The partnership could be a harbinger of a new level of integration between two separate routes into the home energy management space – utility-owned smart meters, and the telecom and cable worlds.
Not that the two companies have announced any projects featuring the newly linked technologies yet. Monday's announcement simply says that Itron has given OpenPeak the technology to read the signals coming off of Itron's one-way and two-way communicating smart meters, as a way to bring that energy usage data to the attention of homeowners.
That's one way of getting data from the about 67 million one-way communicating gas, water and electric meters out Itron has out in the field into homes, and from there back to utilities via communications like broadband internet, which is exactly what Itron has asked home energy management startup Tendril to do as well, though only with its one-way communicating electric meters (see Tendril Moves to Link Up Old-School Meters).
Itron will also open up to OpenPeak data from its two-way communicating meters, of which there are about 14 million now set to be deployed under existing contracts, said Linda Warner, product manager with Itron.
Such gateways from smart meter to home energy display and control systems are part of most utilities' smart meter plans, since they can let customers watch and manage energy use to save on peak power demands and generally improve efficiency (see The Smart Home, Part I).
But OpenPeak has something those other partners don't have, or at least haven't publicly announced – some tight links with telecom companies that are seeking to provide their own energy management systems for homes.
Specifically, OpenPeak sells its touch screen and voice-over internet protocol (VOIP) devices through telecoms including Verizon in the United States and Telefonica subsidiary O2 in the United Kingdom, though it hasn't said whether energy management is part of what's on offer from the two companies (see The Telco Home Energy Invasion).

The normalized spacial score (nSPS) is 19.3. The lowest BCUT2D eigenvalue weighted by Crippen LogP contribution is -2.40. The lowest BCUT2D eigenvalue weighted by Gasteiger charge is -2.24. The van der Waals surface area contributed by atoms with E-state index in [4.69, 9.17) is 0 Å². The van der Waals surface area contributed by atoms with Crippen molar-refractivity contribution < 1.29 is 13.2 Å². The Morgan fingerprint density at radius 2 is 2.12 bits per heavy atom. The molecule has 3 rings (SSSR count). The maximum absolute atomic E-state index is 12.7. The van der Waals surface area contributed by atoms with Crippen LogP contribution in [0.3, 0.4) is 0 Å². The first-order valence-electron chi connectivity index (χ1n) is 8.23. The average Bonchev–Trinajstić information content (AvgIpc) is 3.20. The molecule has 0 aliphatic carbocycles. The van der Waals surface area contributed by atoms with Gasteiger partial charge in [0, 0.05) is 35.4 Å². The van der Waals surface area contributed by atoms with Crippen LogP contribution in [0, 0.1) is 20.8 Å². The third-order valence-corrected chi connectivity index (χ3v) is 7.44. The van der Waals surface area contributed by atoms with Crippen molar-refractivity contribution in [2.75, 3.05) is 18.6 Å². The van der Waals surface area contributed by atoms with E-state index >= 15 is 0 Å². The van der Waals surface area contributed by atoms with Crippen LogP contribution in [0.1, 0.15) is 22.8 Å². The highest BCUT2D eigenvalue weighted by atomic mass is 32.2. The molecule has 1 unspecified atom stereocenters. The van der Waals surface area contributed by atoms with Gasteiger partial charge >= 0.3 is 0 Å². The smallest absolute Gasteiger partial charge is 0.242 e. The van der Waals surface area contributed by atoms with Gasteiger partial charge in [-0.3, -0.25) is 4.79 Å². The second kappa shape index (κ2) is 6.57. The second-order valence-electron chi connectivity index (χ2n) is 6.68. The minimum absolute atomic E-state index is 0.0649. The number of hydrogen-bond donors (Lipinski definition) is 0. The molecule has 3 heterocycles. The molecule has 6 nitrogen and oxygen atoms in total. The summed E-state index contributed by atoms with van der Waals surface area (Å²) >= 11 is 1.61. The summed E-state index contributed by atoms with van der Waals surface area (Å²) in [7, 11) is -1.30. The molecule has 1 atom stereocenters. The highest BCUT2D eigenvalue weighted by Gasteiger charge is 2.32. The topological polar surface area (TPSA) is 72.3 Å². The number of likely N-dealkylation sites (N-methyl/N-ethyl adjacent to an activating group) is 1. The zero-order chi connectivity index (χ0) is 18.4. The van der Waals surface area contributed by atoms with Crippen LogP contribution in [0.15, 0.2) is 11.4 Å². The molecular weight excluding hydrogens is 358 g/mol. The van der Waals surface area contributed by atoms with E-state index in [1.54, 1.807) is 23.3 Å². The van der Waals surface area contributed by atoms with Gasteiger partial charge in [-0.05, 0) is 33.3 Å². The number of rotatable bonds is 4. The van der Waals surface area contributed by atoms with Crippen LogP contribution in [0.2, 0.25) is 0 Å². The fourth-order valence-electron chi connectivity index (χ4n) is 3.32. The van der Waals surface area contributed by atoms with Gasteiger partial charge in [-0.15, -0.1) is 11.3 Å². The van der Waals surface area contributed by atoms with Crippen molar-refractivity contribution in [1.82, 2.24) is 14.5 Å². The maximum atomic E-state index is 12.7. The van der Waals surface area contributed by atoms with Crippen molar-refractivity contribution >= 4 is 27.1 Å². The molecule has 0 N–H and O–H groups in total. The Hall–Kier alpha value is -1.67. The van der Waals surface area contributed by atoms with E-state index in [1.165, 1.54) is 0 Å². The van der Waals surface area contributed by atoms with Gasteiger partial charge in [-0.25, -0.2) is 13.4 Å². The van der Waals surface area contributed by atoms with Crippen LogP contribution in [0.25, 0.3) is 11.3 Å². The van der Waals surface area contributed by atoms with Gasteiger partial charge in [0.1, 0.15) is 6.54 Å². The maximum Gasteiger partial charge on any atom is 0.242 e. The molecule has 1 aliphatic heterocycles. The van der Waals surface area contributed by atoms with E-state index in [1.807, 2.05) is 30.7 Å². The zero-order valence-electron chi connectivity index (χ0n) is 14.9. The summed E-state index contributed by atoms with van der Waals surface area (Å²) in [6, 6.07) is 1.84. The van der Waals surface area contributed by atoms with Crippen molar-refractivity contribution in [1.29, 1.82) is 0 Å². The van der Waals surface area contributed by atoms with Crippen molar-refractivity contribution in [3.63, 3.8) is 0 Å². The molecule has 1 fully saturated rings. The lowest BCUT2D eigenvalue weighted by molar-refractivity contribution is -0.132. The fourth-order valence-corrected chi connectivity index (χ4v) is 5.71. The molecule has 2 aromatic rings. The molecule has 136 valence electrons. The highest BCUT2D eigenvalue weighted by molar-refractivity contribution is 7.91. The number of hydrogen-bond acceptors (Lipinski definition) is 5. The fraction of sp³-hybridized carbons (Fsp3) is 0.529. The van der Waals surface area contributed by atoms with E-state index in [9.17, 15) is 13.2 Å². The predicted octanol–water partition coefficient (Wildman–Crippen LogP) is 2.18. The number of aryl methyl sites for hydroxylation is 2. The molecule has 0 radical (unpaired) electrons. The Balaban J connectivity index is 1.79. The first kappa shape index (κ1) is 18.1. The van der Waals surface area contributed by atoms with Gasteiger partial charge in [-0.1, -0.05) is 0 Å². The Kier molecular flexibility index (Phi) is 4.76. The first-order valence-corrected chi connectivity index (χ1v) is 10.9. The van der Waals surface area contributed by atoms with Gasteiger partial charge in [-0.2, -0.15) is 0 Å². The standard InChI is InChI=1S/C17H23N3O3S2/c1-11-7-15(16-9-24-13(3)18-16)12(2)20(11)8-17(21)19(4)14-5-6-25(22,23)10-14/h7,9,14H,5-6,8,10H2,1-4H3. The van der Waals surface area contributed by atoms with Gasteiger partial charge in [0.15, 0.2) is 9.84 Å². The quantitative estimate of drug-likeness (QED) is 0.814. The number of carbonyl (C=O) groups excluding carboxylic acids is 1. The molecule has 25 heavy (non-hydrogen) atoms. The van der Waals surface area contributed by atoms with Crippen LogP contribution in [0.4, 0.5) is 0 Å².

Adding energy management to the applications available- and giving them the ability to communicate via WiFi and ZigBee wireless protocols, as well as with cellular networks or over broadband connections - makes those touch screens and portable devices a bit like iPhones that also do energy management, says CEO Dan Gittleman.
"We're under $200, and we have platforms coming out that will be substantially cheaper than that," said Gittleman, who has grown the company with $90 million in private investment and the money he made by selling his previous company, StorageApps, to Hewlett Packard in 2001.
That's a bit more expensive than what most analysts say is the price consumers are willing to pay for an in-home energy device - that is, unless it can either be paid for in part by a utility, or perhaps a telecom provider offering it as incentive to land new customers (see $48: A Threshold Price for In-Home Energy Management?)
Verizon, AT&T, BT Group (formerly British Telecom) and Bell Canada are among the telecoms looking to add energy management to their list of in-home services (see Verizon to Add Energy Management to FiOS).
Itron's Warner made it clear Monday that the company has no immediate plans to work with telecoms on home energy management.
However, "I think there's just a tremendous opportunity here for utilities and their local telecom companies to work together," she said.
As for Gittleman, he said OpenPeak would soon announce some "very large deployments" of energy management-capable in-home devices with telecom companies involved.
He also said he expected some pilot projects involving OpenPeak and Itron to be announced in the next few months, though he wouldn't provide more details.
Interact with smart grid industry visionaries from North American utilities, innovative hardware and software vendors and leading industry consortiums at The Networked Grid on November 4 in San Francisco.